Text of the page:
A rainwater tank is an excellent way to save water to spend on the garden, but only around half of installed tanks are used, primarily because they are not working properly. Get the tank fixed before the hot dry weather arrives.

See Melbourne gardens
Garden DesignFest opens more than 30 private gardens, designed by professionals, in Melbourne and rural Victoria over two weekends, 12 and 13, and 19 and 20 November.www.gardendesignfest.com.au

Plant a mango
New dwarf varieties get to around 4m, small enough for many suburban gardens. Plant into a sunny spot where soil has been enriched with plenty of compost and old manure.




6 thoughts on “Cool climate treats

  1. Veronica Rickard says:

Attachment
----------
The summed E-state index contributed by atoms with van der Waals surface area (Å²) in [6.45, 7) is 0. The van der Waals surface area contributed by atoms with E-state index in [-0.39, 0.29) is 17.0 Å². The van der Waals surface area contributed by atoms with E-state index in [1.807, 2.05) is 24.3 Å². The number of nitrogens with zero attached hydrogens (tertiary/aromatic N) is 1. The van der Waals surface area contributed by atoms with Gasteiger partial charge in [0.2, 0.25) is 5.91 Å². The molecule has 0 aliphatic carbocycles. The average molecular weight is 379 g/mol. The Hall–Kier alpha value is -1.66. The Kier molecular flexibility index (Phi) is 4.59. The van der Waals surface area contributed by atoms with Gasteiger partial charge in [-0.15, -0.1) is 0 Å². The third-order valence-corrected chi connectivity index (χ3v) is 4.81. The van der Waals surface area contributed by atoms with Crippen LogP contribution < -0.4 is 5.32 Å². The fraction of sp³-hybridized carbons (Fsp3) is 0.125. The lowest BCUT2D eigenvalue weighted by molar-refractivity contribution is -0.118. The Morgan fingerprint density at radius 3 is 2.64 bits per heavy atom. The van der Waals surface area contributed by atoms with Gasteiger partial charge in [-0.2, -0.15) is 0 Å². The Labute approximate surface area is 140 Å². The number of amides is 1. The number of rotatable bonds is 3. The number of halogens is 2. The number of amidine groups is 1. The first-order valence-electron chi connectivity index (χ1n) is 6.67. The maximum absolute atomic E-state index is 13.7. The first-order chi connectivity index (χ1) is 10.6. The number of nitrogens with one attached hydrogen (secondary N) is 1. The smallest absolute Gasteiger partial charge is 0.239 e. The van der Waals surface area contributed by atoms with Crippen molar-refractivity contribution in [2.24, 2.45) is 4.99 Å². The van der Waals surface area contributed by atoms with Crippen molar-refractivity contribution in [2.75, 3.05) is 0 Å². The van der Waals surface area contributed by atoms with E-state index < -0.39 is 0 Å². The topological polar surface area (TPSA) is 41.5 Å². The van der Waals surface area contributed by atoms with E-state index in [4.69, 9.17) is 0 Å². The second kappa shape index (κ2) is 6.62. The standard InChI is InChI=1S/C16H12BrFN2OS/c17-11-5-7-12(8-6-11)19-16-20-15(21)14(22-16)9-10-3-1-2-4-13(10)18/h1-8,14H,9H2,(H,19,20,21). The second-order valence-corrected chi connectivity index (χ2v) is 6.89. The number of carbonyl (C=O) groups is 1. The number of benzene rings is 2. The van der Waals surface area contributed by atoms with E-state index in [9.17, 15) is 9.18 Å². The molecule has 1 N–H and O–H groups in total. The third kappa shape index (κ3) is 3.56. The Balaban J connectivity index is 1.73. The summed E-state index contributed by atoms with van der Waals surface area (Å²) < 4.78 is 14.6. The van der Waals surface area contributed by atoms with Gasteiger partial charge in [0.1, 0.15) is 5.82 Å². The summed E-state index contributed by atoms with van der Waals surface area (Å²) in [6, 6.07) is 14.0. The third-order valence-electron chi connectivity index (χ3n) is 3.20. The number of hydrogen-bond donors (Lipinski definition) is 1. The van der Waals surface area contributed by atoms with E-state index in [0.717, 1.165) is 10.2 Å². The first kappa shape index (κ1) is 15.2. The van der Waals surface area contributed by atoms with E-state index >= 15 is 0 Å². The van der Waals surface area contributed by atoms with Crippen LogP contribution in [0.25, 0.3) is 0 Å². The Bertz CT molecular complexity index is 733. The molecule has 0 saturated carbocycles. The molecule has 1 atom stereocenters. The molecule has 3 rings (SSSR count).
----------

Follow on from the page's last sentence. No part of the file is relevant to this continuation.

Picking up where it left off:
Hi Robin, I love living in the Southern Highlands and also visited many of the gardens, from the formality of James Fairfax’s Retford Park to small suburban gardens. All of them had something to offer.
    I was also impressed by the beauty of the Chinese Cedars I saw, but was warned that they sucker so probably better suited to larger properties.
    Thanks for your column, I enjoy reading it each week.

    • Robin Powell says:

      Hi Veronica
      On tour with Ross Garden Tours in Victoria last week, one of the group brought up the Toona suckering problem with super plantsman Stephen Ryan, as we were admiring the lovely toona floating pinkly by the side of his house, surrounded by the subtropical-looking foliages of cordylines and tree ferns, which made it look even more exotic than usual. Stephen shrugged and basically said that’s what spades are for. Certainly there are suckering plants in my garden I put up with for the upside – crepe myrtles and brugmansia spring to mind!